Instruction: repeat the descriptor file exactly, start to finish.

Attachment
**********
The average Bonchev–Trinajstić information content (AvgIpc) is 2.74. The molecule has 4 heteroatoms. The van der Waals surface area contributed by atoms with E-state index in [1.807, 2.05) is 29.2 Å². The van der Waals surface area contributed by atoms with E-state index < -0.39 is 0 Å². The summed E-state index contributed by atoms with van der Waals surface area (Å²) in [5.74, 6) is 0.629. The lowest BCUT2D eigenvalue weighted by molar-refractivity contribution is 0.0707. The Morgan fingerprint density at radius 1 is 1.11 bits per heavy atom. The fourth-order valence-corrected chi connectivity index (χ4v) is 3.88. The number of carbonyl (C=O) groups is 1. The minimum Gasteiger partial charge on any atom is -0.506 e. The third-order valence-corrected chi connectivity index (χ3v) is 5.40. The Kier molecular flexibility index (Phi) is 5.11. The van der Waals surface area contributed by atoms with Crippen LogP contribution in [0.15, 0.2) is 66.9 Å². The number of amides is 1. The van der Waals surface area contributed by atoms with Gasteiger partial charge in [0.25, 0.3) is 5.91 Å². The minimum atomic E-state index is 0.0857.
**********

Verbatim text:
The average Bonchev–Trinajstić information content (AvgIpc) is 2.74. The molecule has 4 heteroatoms. The van der Waals surface area contributed by atoms with E-state index in [1.807, 2.05) is 29.2 Å². The van der Waals surface area contributed by atoms with E-state index < -0.39 is 0 Å². The summed E-state index contributed by atoms with van der Waals surface area (Å²) in [5.74, 6) is 0.629. The lowest BCUT2D eigenvalue weighted by molar-refractivity contribution is 0.0707. The Morgan fingerprint density at radius 1 is 1.11 bits per heavy atom. The fourth-order valence-corrected chi connectivity index (χ4v) is 3.88. The number of carbonyl (C=O) groups is 1. The minimum Gasteiger partial charge on any atom is -0.506 e. The third-order valence-corrected chi connectivity index (χ3v) is 5.40. The Kier molecular flexibility index (Phi) is 5.11. The van der Waals surface area contributed by atoms with Crippen LogP contribution in [0.15, 0.2) is 66.9 Å². The number of amides is 1. The van der Waals surface area contributed by atoms with Gasteiger partial charge in [0.25, 0.3) is 5.91 Å². The minimum atomic E-state index is 0.0857.